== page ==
As the attacks on teachers in classrooms rise annually, so does the sale of protection vests to the teachers. It’s not firearms that the classroom students are using, but sharp-edged instruments that they can stab with. So the main focus of the teachers is on stab proof vests. Teachers across the country have received vigorous training in self-protection as well.

Oliver Lincoln, commercial director at an armor retailer in the UK, said: “We used to sell the odd vest here and there to teachers - certainly no more than a handful a year. Suddenly, in the past 12 months, we've had a significant rise in that number.”

The Department for Education published statistics showing that children as young as five are increasingly being sent out of the classroom after attacking school staff. Nearly38,000 pupils were temporarily suspended by state primaries in England, with offences including possession of drugs, sexual misconduct, racist abuse and theft. Many teachers are even fearful of coming to work.

The NASUWT (National Association of Schoolmasters Union of Women Teachers) is both a Lobby group and TUC-affiliated trade union representing teachers, including headteachers, throughout the U.K.A spokesman for the organization - the largest teachers' union in the UK - said the organization had 'serious concerns' about the rise in sales.This may have come as a direct result of changes in legislation, causing teachers to be more vulnerable to attack.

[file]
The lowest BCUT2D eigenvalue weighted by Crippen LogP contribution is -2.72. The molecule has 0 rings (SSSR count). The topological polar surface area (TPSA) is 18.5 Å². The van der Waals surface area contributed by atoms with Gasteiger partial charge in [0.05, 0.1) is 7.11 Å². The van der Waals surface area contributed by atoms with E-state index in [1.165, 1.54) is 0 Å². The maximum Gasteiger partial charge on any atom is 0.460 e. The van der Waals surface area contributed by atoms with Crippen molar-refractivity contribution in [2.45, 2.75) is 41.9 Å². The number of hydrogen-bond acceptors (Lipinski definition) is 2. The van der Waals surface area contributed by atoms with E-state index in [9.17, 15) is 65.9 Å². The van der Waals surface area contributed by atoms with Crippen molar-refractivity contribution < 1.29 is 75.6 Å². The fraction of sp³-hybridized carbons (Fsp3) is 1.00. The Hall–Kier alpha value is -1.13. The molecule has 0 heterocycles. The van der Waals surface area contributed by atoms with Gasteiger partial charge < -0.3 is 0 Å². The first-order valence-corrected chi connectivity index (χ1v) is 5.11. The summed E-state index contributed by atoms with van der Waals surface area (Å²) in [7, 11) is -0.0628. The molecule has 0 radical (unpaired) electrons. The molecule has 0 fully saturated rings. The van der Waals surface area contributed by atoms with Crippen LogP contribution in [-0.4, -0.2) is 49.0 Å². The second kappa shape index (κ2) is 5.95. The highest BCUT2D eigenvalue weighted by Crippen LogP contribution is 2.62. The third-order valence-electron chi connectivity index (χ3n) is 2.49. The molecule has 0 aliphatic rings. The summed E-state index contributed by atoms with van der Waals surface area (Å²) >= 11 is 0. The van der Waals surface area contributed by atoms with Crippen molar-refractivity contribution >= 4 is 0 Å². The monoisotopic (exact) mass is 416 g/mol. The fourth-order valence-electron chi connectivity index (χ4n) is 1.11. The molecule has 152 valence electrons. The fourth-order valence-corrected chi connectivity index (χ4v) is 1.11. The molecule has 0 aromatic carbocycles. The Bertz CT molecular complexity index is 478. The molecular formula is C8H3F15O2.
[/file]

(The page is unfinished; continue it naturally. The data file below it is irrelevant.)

Chris Keates, general secretary for NASUWT, said: 'Schools should make full and appropriate use of statutory measures to minimize potential antisocial behavior, including effective arrangements for the detection of weapon and replica weapons and the appropriate use of pupil searches.However, NASUWT is seriously concerned changes in the Education Act 2011, which introduced the power for pupils to be searched by a member of staff without a witness being present, has made teachers more vulnerable.

'The increase in the number of teachers purchasing these vests may be a consequence of this change and indicates ministers are failing to make schools safer places for staff and pupils.

'NASUWT is clear searches must be conducted by appropriately trained staff and there should be no requirement or expectation that teachers should undertake pupil searches.'

The NASUWT has initiated a number of influential campaigns in recent years, including a campaign leading to the abolition of a code of conduct proposed by the General Teaching Council, a campaign recognizing the effects of cyber bullying, a campaign to preserve the anonymity of teachers from malicious or false allegations, and a campaign to bar members of the British National Party from the teaching profession.